when trees and brush are bare, camo should be combinations of grays and
browns. And don`t ignore the face and hands. In many grassland states, the
ratio of success usually is measured in how well the bowhunter is camoed.

Again, flatland bucks have eyesight second to none.
About a decade ago, overdraws hit the market with a whimper, but today
they are big business. And, if there’s a place where these devices shine, it`s in
the grasslands. Using an overdraw with cam—powered bows, a 2013 shaft
pushed by seventy pounds drops very little at fifty yards. Thus, accurate sixty-
plus—yard shots are possible. If you don’t own an overdraw, use the lightest-
spined arrow for your draw length poundage. A few grains plus or minus
make a big difference in trajectory at distances beyond thirty-five yards. By
fletching your arrows with four three-inch plastic vanes, you can stabilize
low—profile blades, even in windy conditions.

Another piece of equipment I feel grassland bowhunters shouldn’t be
without is a hand-held rangefinder. They`re light, portable and accurate. By
arriving early, you can “range” and mark a number of points and be ready
for all comers. In dim bottoms and bleak grasslands, it’s tough to estimate
distance, so a large animal usually causes shots to be short. Even though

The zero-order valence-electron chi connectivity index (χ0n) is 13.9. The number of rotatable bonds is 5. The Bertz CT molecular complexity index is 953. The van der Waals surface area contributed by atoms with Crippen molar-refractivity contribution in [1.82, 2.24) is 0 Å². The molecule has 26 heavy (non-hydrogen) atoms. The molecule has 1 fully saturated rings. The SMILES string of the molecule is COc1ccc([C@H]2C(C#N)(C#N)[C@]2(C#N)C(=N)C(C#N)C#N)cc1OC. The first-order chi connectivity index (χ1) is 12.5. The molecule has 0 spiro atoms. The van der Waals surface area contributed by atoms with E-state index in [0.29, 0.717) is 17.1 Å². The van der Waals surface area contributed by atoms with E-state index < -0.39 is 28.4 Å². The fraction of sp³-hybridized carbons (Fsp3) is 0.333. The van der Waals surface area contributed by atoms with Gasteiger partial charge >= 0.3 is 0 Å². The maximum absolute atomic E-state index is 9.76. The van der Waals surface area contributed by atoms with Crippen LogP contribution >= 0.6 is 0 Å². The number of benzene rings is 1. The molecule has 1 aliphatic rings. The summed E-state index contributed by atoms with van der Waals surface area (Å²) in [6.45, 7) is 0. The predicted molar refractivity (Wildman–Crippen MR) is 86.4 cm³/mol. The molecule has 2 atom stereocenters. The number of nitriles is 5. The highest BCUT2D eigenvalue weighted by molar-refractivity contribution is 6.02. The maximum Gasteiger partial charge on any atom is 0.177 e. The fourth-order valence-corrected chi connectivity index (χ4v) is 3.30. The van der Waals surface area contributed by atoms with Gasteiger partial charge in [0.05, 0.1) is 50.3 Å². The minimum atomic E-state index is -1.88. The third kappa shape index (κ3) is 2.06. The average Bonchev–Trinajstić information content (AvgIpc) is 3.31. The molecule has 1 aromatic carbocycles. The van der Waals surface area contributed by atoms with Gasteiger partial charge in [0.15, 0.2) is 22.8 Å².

most bucks are taken within forty yards. there are times when grassland bucks
make their own way.

During my 1988 hunt on the North Fork of the Moreau River at Usta,
South Dakota, I played the odds, placing my stand on a trail leading from a
bedding area. Much to my dismay, an “elevator” buck showed on a path
directly behind me. The rangefinder said fifty—plus yards. Within seconds, the
2013 X—7 was on its way. It was an easy mark and the buck traveled thirty
yards before piling up. If you miss an opportunity, chances are the buck will
avoid the area completely for a time.

Even with overdraws, rangefinders and cam—powered bows, the hunter
needs every advantage to get a leg up on these flag—tailed wizards. Even then,
nothing is sure until the last minute of the hunt. Last season, Wyoming expert
Leo Dube used rattling exclusively and had trouble keeping the small bucks out
of his setup. Duane Bernstein used a bleat call with some success in 1988.
My best performance came from using a combination of grunts and rattling. The
innate curiosity of the whitetail is legend and making it work is a matter of
experimenting.

For readers interested in hunting grassland bucks, the opportunities are
almost endless. Beginning in South Dakota`s Badlands near Belvidere and
continuing west through northeastern Wyoming near Hulett, whitetails roam
wide and free. To the south, central Nebraska’s Platte River region west of
Grand Island is great. Eastern Colorado`s plains south of Sterling is another prime
habitat worthy of consideration. So is northwestern Kansas, west of Hill City.
And so the story goes. <—<<<